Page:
Using the Cognitive Apprenticeship Model with a Chat Tool to Enhance Online Collaborative Learning

  • Mónica Rodríguez-Bonces Pearson
  • Kris Ortíz SENA
Keywords: Chat, Cognitive Apprenticeship Model, Modeling, Articulation, Online Collaborative Learning, Scaffolding


In Colombia, many institutions are in the firm quest of virtual learning environments to improve instruction, and making the most of online tools is clearly linked to offering quality learning. Thus, the purpose of this action research was to identify how the Cognitive Apprenticeship Model enhances online collaborative learning by using a chat tool. To describe the effectiveness of this model, five of its teaching methods were implemented in an eight-week period over one semester. Twelve beginning online English students enrolled in Colombia’s national vocational and technical training center participated in the study. Data was collected from surveys, chat transcripts, interviews and checklists, and analyzed through content analysis. Results reveal that modeling, coaching, scaffolding, exploration, and reflection may be implemented in a chatroom, developing a sense of collaboration. Learners also moved from guided instruction (modeling) to more independent learning (articulation), assuming the roles of experts. In conclusion, the six teaching methods of the Cognitive Apprenticeship Method enhance online collaborative learning not only because students work together to reach a common goal, but also because they can support each other’s learning through synchronous interactions when using a chatroom for this purpose.


Download data is not yet available.

Author Biographies

Mónica Rodríguez-Bonces, Pearson
Mónica Rodríguez-Bonces holds a PhD in Regional and Economic Integration and Development; in the area of Education with emphasis in Curriculum Development and Bilingual Education. She holds an MA in Applied Linguistics and a BA in Spanish and Languages. Monica was a school teacher in the USA where she was named teacher of the year. She has been a department chair, academic dean, research director, graduate and undergraduate professor and also an international academic consultant. Monica is currently a research tutor at the Universidad de la Sabana and Academic Coordinator at Pearson.
Kris Ortíz, SENA
Kris Evelin Ortiz Ordoñez holds an BA in English and French. She also holds a Graduate Diploma in TESOL and an MA in English Language Teaching. Kris is a professor at University de Nariño and an English and French online tutor for the National Training Service SENA.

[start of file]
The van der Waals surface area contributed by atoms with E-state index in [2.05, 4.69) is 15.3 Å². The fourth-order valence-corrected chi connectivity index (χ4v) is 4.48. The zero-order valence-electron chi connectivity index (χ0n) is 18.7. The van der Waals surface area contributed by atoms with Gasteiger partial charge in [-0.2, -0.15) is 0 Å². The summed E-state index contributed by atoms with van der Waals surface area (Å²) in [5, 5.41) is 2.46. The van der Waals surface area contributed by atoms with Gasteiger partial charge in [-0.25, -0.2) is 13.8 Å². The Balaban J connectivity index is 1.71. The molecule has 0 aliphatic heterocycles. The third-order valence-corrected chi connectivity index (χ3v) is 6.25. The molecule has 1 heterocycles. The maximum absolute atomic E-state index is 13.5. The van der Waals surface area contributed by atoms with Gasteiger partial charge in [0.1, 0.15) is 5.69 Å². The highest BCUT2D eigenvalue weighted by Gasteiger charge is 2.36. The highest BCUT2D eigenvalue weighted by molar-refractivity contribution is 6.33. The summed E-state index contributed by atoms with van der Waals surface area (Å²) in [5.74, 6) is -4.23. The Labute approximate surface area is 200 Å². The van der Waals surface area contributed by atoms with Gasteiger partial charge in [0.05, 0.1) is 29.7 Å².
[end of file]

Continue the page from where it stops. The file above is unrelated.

Antenos-Conforti, E. (2009). Microblogging on twitter: Social networking in intermediate Italian classes. In L. Lomicka & G. Lord (Eds.), The next generation: Social networking and online collaboration in foreign language learning (Chapter 4). San Marcos, Tx: CALICO. Beldarrain, Y. (2006). Distance education trends: Integrating new technologies to foster student interaction and collaboration. Distance Education, 27(2), 139-153. Brandes, G.M., & Boskic, N. (2008). Eportfolios: From description to analysis. International Review of Research in Open and Distance Learning, 9(2), 1-17. Brindley, J., Walti, C., & Blaschke, L. (2009). Creating effective collaborative learning groups in an online environment. International Review of Research in Open and Distance Learning, 3(10), . Chiong, R., & Jovanovic, J. (2012). Collaborative learning in online study groups: An evolutionary game theory perspective. Journal of Information Technology Education: Research, 11, 81-101. Collins, A., Brown, J. S., & Newman, S. E. (1989). Cognitive apprenticeship: Teaching the craft of reading, writing and mathematics (Technical Report No. 403). Champaign, IL: Center for the Study of Reading, University of Illinois, Urbana-Champaign. Dennen, v. P., and Burner, K. J. (2008). The cognitive apprenticeship model in educational practice. In J. M. Spector, M. D. Merrill, J. van Merriënboer, & M. P. Driscoll. Handbook of research on educational communications and technology. (pp. 425-439). New York, NY: Lawrence Erlbaum. Dudeney, G. (2007). The internet and the language classroom. Cambridge: Cambridge University Press. Enkenberg, J. (2001). Instructional design and emerging teaching models in higher education. Computers in Human Behavior, 17(56), 495-506. Espitia, M. & Cruz, C. (2013). Peer feedback and online interaction: A case study. Ikala: Revista de Lenguaje y Cultura, 18(2), 131-151. Kear, K. & Donelan, H. (2016). Assessing online collaborative work. In: ALT-C Annual Conference, 2016, 6th - 8th September, 2016, University of Warwick, UK.